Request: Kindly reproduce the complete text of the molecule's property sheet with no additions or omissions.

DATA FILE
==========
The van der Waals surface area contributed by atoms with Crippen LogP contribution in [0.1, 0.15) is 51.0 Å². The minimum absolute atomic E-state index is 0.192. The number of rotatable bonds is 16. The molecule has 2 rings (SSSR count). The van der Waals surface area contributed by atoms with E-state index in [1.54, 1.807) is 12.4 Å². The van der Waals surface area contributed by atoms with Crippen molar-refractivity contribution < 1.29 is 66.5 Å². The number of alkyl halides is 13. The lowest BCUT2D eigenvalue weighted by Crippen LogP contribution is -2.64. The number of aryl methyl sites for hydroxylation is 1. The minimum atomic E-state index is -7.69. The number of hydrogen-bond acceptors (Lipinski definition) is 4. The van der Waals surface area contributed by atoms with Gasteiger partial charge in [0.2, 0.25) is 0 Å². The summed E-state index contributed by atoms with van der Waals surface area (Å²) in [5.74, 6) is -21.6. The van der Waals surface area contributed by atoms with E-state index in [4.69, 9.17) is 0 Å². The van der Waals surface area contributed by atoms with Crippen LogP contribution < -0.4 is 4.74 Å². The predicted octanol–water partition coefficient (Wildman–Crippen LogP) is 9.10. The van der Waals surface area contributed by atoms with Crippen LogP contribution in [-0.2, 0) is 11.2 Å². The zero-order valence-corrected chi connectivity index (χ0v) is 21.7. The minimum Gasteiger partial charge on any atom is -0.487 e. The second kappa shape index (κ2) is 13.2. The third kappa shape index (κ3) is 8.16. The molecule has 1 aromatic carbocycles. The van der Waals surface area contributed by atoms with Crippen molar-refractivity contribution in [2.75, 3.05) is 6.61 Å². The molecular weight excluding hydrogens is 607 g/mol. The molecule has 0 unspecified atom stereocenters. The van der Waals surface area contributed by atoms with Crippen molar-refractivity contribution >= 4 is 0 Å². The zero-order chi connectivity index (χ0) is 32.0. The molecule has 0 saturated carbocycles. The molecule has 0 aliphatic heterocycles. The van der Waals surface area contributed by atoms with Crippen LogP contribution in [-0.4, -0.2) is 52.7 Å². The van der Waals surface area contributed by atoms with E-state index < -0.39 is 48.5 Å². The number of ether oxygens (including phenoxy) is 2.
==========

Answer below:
The van der Waals surface area contributed by atoms with Crippen LogP contribution in [0.1, 0.15) is 51.0 Å². The minimum absolute atomic E-state index is 0.192. The number of rotatable bonds is 16. The molecule has 2 rings (SSSR count). The van der Waals surface area contributed by atoms with E-state index in [1.54, 1.807) is 12.4 Å². The van der Waals surface area contributed by atoms with Crippen molar-refractivity contribution < 1.29 is 66.5 Å². The number of alkyl halides is 13. The lowest BCUT2D eigenvalue weighted by Crippen LogP contribution is -2.64. The number of aryl methyl sites for hydroxylation is 1. The minimum atomic E-state index is -7.69. The number of hydrogen-bond acceptors (Lipinski definition) is 4. The van der Waals surface area contributed by atoms with Gasteiger partial charge in [0.2, 0.25) is 0 Å². The summed E-state index contributed by atoms with van der Waals surface area (Å²) in [5.74, 6) is -21.6. The van der Waals surface area contributed by atoms with E-state index in [4.69, 9.17) is 0 Å². The van der Waals surface area contributed by atoms with Crippen LogP contribution < -0.4 is 4.74 Å². The predicted octanol–water partition coefficient (Wildman–Crippen LogP) is 9.10. The van der Waals surface area contributed by atoms with Crippen LogP contribution in [-0.2, 0) is 11.2 Å². The zero-order valence-corrected chi connectivity index (χ0v) is 21.7. The minimum Gasteiger partial charge on any atom is -0.487 e. The second kappa shape index (κ2) is 13.2. The third kappa shape index (κ3) is 8.16. The molecule has 1 aromatic carbocycles. The van der Waals surface area contributed by atoms with Crippen molar-refractivity contribution in [2.75, 3.05) is 6.61 Å². The molecular weight excluding hydrogens is 607 g/mol. The molecule has 0 unspecified atom stereocenters. The van der Waals surface area contributed by atoms with Crippen molar-refractivity contribution >= 4 is 0 Å². The zero-order chi connectivity index (χ0) is 32.0. The molecule has 0 saturated carbocycles. The molecule has 0 aliphatic heterocycles. The van der Waals surface area contributed by atoms with Crippen LogP contribution in [-0.4, -0.2) is 52.7 Å². The van der Waals surface area contributed by atoms with E-state index < -0.39 is 48.5 Å². The number of ether oxygens (including phenoxy) is 2.